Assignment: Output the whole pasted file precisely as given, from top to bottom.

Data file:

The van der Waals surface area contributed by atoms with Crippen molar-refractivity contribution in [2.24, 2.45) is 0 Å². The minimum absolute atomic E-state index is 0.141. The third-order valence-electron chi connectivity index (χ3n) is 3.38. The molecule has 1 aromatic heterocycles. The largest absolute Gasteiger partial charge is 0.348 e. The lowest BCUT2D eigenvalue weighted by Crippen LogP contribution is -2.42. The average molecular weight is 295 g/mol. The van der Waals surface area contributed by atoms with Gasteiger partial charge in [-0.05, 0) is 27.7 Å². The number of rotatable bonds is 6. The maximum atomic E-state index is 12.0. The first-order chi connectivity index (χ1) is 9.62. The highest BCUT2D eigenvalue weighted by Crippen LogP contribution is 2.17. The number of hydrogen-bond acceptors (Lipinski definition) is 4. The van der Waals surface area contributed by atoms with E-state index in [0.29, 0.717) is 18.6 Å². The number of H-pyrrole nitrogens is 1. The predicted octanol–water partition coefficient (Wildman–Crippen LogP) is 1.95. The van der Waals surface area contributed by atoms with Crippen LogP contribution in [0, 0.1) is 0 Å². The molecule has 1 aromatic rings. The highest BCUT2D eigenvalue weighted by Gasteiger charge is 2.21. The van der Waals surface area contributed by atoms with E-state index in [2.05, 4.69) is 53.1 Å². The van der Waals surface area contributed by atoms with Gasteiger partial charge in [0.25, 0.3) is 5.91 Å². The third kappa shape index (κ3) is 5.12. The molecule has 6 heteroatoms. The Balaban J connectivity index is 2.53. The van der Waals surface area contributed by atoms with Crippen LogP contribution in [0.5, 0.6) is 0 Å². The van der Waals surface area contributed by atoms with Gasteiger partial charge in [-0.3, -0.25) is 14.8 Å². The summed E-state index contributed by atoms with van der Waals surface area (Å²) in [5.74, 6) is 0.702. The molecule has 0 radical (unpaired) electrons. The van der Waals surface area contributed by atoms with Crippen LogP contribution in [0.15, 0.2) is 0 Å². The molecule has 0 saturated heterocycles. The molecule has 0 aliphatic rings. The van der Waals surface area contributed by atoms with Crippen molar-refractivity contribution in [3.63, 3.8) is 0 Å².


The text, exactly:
The van der Waals surface area contributed by atoms with Crippen molar-refractivity contribution in [2.24, 2.45) is 0 Å². The minimum absolute atomic E-state index is 0.141. The third-order valence-electron chi connectivity index (χ3n) is 3.38. The molecule has 1 aromatic heterocycles. The largest absolute Gasteiger partial charge is 0.348 e. The lowest BCUT2D eigenvalue weighted by Crippen LogP contribution is -2.42. The average molecular weight is 295 g/mol. The van der Waals surface area contributed by atoms with Gasteiger partial charge in [-0.05, 0) is 27.7 Å². The number of rotatable bonds is 6. The maximum atomic E-state index is 12.0. The first-order chi connectivity index (χ1) is 9.62. The highest BCUT2D eigenvalue weighted by Crippen LogP contribution is 2.17. The number of hydrogen-bond acceptors (Lipinski definition) is 4. The van der Waals surface area contributed by atoms with E-state index in [0.29, 0.717) is 18.6 Å². The number of H-pyrrole nitrogens is 1. The predicted octanol–water partition coefficient (Wildman–Crippen LogP) is 1.95. The van der Waals surface area contributed by atoms with Crippen LogP contribution in [0, 0.1) is 0 Å². The molecule has 1 aromatic rings. The highest BCUT2D eigenvalue weighted by Gasteiger charge is 2.21. The van der Waals surface area contributed by atoms with E-state index in [2.05, 4.69) is 53.1 Å². The van der Waals surface area contributed by atoms with Gasteiger partial charge in [0.25, 0.3) is 5.91 Å². The third kappa shape index (κ3) is 5.12. The molecule has 6 heteroatoms. The Balaban J connectivity index is 2.53. The van der Waals surface area contributed by atoms with Crippen LogP contribution in [0.5, 0.6) is 0 Å². The van der Waals surface area contributed by atoms with Gasteiger partial charge in [-0.3, -0.25) is 14.8 Å². The summed E-state index contributed by atoms with van der Waals surface area (Å²) in [5.74, 6) is 0.702. The molecule has 0 radical (unpaired) electrons. The van der Waals surface area contributed by atoms with Crippen LogP contribution in [0.15, 0.2) is 0 Å². The molecule has 0 saturated heterocycles. The molecule has 0 aliphatic rings. The van der Waals surface area contributed by atoms with Crippen molar-refractivity contribution in [3.63, 3.8) is 0 Å².